They assume it is beneficial then try to explain how it must be beneficial. Why do the higher positions carry more status and rewards? And , more importantly what about those aspects of a class society that do not operate like merit systems? The hypothesis is an attempted explanation of social stratification , based on the idea of “functional necessity”. Talented and trained individuals are scarce because acquisition of training and skills requires people to be sufficiently motivated to pursue them.
Why do the higher positions carry more status and rewards? As a structural functionalist theory, it is also associated with Talcott Parsons and Robert K. Each part of a society exists because it has a vital function to perform in maintaining the existence or stability of society as a whole; the existence of any part of a society is therefore explained when its function for the whole is identified. Not all positions are equally pleasant, equally important , or equal in terms of required talent and ability. Inept progeny of rich tycoons took over companies while intelligent children of workers went uneducated.
Davis and Moore argue that the most difficult jobs in any society are the most necessary and require the highest rewards and compensation to sufficiently motivate individuals to fill them.
The tendency of society is toward stability, harmony, or equilibrium, in other words toward balance. Inept progeny of rich tycoons took over companies while intelligent children of workers went uneducated.
The Functionalist View of Stratification:
As a structural functionalist theory, it is also associated with Talcott Parsons and Robert K. Why are some positions in society higher than others? Overall, the assumption of functionalism is that all social structures contribute to the maintenance of the system and the existence of any given dxvis-moore is explained by means of its consequences functions which must, by definition be beneficial to the maintenance of stable order.
Talented and trained individuals are scarce because acquisition of training and skills requires people to be sufficiently motivated to pursue them. This argument has been criticized as fallacious from a number of different angles.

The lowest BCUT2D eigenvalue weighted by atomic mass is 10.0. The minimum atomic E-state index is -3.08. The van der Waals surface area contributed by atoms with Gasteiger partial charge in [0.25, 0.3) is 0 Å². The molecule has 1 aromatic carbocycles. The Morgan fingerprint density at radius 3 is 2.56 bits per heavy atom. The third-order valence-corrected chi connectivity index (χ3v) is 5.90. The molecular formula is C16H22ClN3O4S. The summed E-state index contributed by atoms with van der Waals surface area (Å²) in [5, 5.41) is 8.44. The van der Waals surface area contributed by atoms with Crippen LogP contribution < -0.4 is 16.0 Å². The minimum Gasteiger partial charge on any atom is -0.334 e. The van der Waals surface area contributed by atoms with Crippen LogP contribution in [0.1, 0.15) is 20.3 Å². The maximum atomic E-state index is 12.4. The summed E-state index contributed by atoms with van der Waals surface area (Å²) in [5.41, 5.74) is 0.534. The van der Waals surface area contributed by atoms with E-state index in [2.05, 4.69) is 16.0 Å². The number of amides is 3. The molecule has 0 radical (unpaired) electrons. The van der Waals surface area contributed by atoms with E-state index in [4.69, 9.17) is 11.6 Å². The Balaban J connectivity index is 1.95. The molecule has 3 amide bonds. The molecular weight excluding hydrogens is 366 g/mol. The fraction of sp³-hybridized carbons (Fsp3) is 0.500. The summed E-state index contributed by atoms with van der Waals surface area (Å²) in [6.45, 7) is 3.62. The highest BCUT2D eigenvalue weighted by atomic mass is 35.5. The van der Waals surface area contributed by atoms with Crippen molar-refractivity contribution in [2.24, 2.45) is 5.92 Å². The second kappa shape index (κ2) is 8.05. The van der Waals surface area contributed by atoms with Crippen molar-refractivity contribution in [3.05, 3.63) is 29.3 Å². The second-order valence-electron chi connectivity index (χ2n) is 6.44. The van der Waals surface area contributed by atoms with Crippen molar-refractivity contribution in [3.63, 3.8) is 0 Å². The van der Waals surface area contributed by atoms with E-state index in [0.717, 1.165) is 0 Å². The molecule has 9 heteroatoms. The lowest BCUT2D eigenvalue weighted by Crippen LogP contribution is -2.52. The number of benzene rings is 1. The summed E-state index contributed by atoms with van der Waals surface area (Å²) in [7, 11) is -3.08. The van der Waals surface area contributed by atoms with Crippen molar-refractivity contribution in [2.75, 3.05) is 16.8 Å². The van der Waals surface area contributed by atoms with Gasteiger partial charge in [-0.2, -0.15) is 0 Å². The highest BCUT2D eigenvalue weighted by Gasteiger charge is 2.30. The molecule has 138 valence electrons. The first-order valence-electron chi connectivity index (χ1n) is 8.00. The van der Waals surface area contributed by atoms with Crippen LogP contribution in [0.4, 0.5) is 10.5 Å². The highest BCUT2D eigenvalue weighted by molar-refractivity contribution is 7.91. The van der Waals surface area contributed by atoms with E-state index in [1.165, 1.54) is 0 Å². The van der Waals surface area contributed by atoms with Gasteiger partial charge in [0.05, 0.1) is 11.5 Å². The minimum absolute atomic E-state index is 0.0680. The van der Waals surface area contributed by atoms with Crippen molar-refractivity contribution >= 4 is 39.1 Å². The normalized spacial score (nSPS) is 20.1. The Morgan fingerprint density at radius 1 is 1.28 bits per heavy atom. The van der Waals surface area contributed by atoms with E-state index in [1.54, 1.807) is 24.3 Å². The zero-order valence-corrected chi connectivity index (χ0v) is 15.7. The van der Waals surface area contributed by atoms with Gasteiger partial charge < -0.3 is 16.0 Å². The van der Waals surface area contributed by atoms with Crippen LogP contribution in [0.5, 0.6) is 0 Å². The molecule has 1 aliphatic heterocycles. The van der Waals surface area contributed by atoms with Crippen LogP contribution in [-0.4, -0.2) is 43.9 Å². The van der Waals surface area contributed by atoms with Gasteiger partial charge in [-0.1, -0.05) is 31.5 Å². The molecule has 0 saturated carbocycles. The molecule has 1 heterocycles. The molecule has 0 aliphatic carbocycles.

Society is seen as a self-regulating system and all of the constituent elements of a society must contribute to maintaining this state of harmony. For example, wealth, education, professional associations, etc.
Summary of the Davis-Moore Thesis: We must also consider the problem of deskilling and the control of workers see Braverman –the detailed division of labor. Views Read Edit View history.
From Wikipedia, the free encyclopedia. The Nature of Social Mobility: The distribution of positions cannot be understood merely by achievement but achievement itself is conditioned by ascription of status.
It must solve the problem of motivation at two levels: The Functionalist View of Stratification: The inequality of rewards corresponds to what Davis and Moore call functional importance of the position. Functionalism social theory Sociological theories. The Davis—Moore hypothesissometimes referred to as the Davis—Moore theoryis a central claim within the structural functionalist paradigm of sociological theory, and was advanced by Kingsley Davis and Wilbert E.
Each part of a society exists because it has a vital function to perform in maintaining the existence or stability of society as a whole; the existence of any part of a society is therefore explained when its function for the whole is thesjs.
Not all positions are equally pleasant, equally importantor equal in terms of required talent and ability. Society must distribute its members among the various positions in society. To remedy this problem, Durkheim advocated using public schooling to sift and winnow children according to their native abilities, educationally prepare them according to their potential–what later became known as tracking–and see that they ended up in jobs that paid accordingly.
Tumin states see Levine, p. Davis and Moore claimed that their theory was applicable to all forms of society.
Davis and Moore argue like this: Critics of the Davis-Moore viewpoint argued that it did not make much sense in non-competitive societies–for example feudalism, where all positions are distributed not by merit but by birth.
Scarcity of talent is not an adequate explanation of stratification.